The issue with the player with the fake birth certificate really happened. Danny Almonte, originally from the Dominican Republic, playing for a US team from New York was found to be too old. He was actually 14, not 12, the cut-off age. He had a forged birth certificate. His team had won their regional competition and were eliminated in the semifinals of the Little League World Series but, as a result of the scandal, the entire team was disqualified, had their records erased and the coach banned for life from Little League baseball.
The stadium built for the final game features architectural details borrowed from several Major League parks: Yankee Stadium since 70s (the "wedding-cake" trim on top of the bleachers' wall), Wrigley Field (the brick-and-ivy fences), Fenway Park (the Green Monster fence) and Chase Field (the pool area behind right field).
After their first game, David Spade walks out of the field with the other two wearing his sunglasses. This is the only scene where "Richie" wears sunglasses, because the director didn't allow the character to wear them. However, in this scene, he had forgotten to take his glasses off after being backstage and the director thought that the take was so good, he didn't bother re-doing the take.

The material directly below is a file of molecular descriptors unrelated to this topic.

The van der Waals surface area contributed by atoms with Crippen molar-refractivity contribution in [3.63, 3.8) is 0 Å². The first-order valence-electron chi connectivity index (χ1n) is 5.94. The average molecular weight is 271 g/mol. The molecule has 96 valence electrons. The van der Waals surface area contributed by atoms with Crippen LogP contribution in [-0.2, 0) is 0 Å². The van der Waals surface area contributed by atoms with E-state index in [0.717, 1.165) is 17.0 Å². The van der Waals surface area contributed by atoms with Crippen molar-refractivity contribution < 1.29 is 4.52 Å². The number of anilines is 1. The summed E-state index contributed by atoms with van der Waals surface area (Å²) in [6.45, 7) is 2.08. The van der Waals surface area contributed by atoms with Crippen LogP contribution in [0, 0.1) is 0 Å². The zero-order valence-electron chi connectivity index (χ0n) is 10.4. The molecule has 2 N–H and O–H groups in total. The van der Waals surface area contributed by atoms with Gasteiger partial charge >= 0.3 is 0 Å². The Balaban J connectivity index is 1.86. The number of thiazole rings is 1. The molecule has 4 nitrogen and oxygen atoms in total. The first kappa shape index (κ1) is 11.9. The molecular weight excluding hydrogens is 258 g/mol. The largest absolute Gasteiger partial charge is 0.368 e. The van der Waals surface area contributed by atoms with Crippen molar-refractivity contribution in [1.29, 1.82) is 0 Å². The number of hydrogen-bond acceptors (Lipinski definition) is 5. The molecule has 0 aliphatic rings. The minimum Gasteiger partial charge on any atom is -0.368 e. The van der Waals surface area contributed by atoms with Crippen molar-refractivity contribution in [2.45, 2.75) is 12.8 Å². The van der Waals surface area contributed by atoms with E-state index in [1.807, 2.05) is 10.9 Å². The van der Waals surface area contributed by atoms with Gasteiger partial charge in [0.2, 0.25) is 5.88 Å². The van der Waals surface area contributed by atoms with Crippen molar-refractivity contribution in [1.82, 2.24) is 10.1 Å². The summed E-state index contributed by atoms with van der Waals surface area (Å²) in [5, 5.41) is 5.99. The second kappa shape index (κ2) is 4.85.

Cincinnati Reds pitcher Jon Moscot was a 14-year-old extra in the film. He was not credited as his parents were concerned his college eligibility could be adversely impacted. Moscot has said that he gave up seven home runs to Rob Schneider during the filming.
Rachel Hunter portrays a Hot Mother, who kisses Clark (Jon Heder) at the end of the movie. In 2003, she starred in Fountain of Wayne's music video, "Stacy's Mom," where she also portrayed a Hot Mother.
The trivia item below may give away important plot points.
The end where the opposing team rebels against their manager (in order to help the Benchwarmers score at least one run) was lifted from the original Bad News Bears. Only this time, instead of the coaches son rebelling, the entire team does.